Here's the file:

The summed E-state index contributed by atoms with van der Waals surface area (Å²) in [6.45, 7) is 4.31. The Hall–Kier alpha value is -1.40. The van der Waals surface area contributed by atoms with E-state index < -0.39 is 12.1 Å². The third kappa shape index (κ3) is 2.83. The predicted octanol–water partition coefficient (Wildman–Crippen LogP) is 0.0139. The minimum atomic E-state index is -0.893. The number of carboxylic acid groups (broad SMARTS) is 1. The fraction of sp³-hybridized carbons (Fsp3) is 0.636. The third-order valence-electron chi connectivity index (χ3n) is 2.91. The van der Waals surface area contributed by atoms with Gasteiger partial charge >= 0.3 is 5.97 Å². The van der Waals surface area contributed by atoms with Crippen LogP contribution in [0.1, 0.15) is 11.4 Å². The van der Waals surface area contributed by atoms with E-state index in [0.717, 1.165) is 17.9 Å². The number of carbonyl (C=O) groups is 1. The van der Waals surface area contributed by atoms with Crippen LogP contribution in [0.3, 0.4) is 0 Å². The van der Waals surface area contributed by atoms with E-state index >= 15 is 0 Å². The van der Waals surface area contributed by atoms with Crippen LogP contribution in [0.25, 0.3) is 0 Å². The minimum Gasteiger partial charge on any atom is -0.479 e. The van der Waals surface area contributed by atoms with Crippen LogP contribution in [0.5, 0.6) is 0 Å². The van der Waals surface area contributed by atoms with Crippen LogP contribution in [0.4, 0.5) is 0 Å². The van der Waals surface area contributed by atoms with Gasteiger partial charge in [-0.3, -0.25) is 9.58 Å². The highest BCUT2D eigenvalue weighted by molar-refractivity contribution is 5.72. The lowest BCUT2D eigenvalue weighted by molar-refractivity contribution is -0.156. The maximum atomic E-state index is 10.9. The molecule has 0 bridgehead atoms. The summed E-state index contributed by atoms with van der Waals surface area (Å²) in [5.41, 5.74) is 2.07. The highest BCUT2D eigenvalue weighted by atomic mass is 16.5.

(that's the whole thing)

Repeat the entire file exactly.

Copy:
The summed E-state index contributed by atoms with van der Waals surface area (Å²) in [6.45, 7) is 4.31. The Hall–Kier alpha value is -1.40. The van der Waals surface area contributed by atoms with E-state index < -0.39 is 12.1 Å². The third kappa shape index (κ3) is 2.83. The predicted octanol–water partition coefficient (Wildman–Crippen LogP) is 0.0139. The minimum atomic E-state index is -0.893. The number of carboxylic acid groups (broad SMARTS) is 1. The fraction of sp³-hybridized carbons (Fsp3) is 0.636. The third-order valence-electron chi connectivity index (χ3n) is 2.91. The van der Waals surface area contributed by atoms with Gasteiger partial charge >= 0.3 is 5.97 Å². The van der Waals surface area contributed by atoms with Crippen LogP contribution in [0.1, 0.15) is 11.4 Å². The van der Waals surface area contributed by atoms with E-state index in [0.717, 1.165) is 17.9 Å². The number of carbonyl (C=O) groups is 1. The van der Waals surface area contributed by atoms with Crippen LogP contribution in [0.3, 0.4) is 0 Å². The van der Waals surface area contributed by atoms with E-state index >= 15 is 0 Å². The van der Waals surface area contributed by atoms with Crippen LogP contribution in [0.25, 0.3) is 0 Å². The minimum Gasteiger partial charge on any atom is -0.479 e. The van der Waals surface area contributed by atoms with Crippen LogP contribution in [0.5, 0.6) is 0 Å². The van der Waals surface area contributed by atoms with Crippen LogP contribution in [0.4, 0.5) is 0 Å². The van der Waals surface area contributed by atoms with Gasteiger partial charge in [-0.3, -0.25) is 9.58 Å². The highest BCUT2D eigenvalue weighted by molar-refractivity contribution is 5.72. The lowest BCUT2D eigenvalue weighted by molar-refractivity contribution is -0.156. The maximum atomic E-state index is 10.9. The molecule has 0 bridgehead atoms. The summed E-state index contributed by atoms with van der Waals surface area (Å²) in [5.41, 5.74) is 2.07. The highest BCUT2D eigenvalue weighted by atomic mass is 16.5.